The Interpretive Shaping of Embodied Musical Structure in Piano Performance


  • Bryony Buck
  • Jennifer MacRitchie
  • Nicholas J. Bailey



performance motion, phrasing, gesture shapes, structural interpretation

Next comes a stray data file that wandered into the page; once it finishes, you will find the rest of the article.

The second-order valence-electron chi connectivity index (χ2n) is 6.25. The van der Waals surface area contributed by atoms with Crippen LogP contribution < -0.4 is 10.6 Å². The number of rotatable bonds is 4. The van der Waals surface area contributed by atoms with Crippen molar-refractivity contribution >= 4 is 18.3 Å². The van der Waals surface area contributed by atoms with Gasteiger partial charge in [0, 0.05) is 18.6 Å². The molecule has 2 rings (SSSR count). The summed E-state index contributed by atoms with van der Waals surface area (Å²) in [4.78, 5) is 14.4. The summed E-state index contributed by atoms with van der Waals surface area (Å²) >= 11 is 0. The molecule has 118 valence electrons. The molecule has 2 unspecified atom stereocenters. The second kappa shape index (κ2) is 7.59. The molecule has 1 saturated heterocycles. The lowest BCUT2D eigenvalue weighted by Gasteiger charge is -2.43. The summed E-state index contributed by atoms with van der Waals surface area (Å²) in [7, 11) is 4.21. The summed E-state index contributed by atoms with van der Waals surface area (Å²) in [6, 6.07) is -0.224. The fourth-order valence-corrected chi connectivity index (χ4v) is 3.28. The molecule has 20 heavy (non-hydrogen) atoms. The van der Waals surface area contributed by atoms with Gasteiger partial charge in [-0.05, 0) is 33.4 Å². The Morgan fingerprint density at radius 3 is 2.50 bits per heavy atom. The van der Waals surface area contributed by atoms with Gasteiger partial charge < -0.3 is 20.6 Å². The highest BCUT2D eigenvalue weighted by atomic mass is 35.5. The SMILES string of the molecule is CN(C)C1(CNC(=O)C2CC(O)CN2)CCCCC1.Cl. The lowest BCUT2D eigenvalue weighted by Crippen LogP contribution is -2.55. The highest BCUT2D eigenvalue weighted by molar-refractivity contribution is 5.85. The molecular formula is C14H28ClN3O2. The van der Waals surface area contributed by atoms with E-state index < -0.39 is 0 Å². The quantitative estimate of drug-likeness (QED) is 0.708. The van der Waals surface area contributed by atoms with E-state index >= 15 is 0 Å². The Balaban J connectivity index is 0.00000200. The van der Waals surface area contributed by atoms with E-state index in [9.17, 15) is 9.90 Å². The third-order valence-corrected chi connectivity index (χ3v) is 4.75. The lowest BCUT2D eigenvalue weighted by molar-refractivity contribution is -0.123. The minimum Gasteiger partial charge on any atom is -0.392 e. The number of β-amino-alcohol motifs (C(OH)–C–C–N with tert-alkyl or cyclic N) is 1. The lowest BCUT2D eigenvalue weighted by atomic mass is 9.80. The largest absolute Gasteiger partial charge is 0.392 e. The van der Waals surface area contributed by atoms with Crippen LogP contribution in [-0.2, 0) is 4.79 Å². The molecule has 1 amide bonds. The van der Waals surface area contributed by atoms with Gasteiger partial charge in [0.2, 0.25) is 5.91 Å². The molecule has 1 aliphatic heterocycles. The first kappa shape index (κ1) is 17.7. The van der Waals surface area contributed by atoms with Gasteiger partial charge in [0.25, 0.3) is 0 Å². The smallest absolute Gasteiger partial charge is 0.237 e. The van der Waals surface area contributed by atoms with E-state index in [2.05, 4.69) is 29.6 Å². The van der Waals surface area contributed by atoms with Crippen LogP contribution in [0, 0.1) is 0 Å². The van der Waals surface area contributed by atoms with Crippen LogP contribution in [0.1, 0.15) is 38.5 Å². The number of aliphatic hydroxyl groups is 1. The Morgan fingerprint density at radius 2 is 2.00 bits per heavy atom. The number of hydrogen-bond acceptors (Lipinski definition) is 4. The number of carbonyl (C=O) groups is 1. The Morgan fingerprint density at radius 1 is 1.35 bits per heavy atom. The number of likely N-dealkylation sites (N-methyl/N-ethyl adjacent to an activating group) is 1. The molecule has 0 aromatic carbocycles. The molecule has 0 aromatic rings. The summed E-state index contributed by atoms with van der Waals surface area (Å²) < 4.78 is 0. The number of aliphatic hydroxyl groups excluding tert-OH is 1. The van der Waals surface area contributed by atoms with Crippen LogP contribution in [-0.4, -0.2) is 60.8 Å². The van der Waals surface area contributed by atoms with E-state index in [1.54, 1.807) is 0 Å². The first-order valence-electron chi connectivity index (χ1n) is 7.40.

Research has indicated that the magnitude of physical expressive movements during a performance helps to communicate a musician's affective intent. However, the underlying function of these performance gestures remains unclear. Nine highly skilled solo pianists are examined here to investigate the effect of structural interpretation on performance motion patterns. Following previous findings that these performers generate repeated patterns of motion through overall upper-body movements corresponding to phrasing structure, this study now investigates the particular shapes traced by these movements. Through this we identify universal and idiosyncratic features within the shapes of motion patterns generated by these performers. Gestural shapes are examined for performances of Chopin’s explicitly structured A major Prelude (Op. 28, No. 7) and are related to individual interpretations of the more complex phrasing structure of Chopin’s B minor Prelude (Op. 28, No. 6). Findings reveal a universal general embodiment of phrasing structure and other higher-level structural features of the music. The physical makeup of this embodiment, however, is particular to both the performer and the piece being performed. Examining the link between performers' movements and interpreted structure strengthens understanding of the connection between body and instrument, furthering awareness of the relations between cognitive interpretation and physical expression of structure within music performance.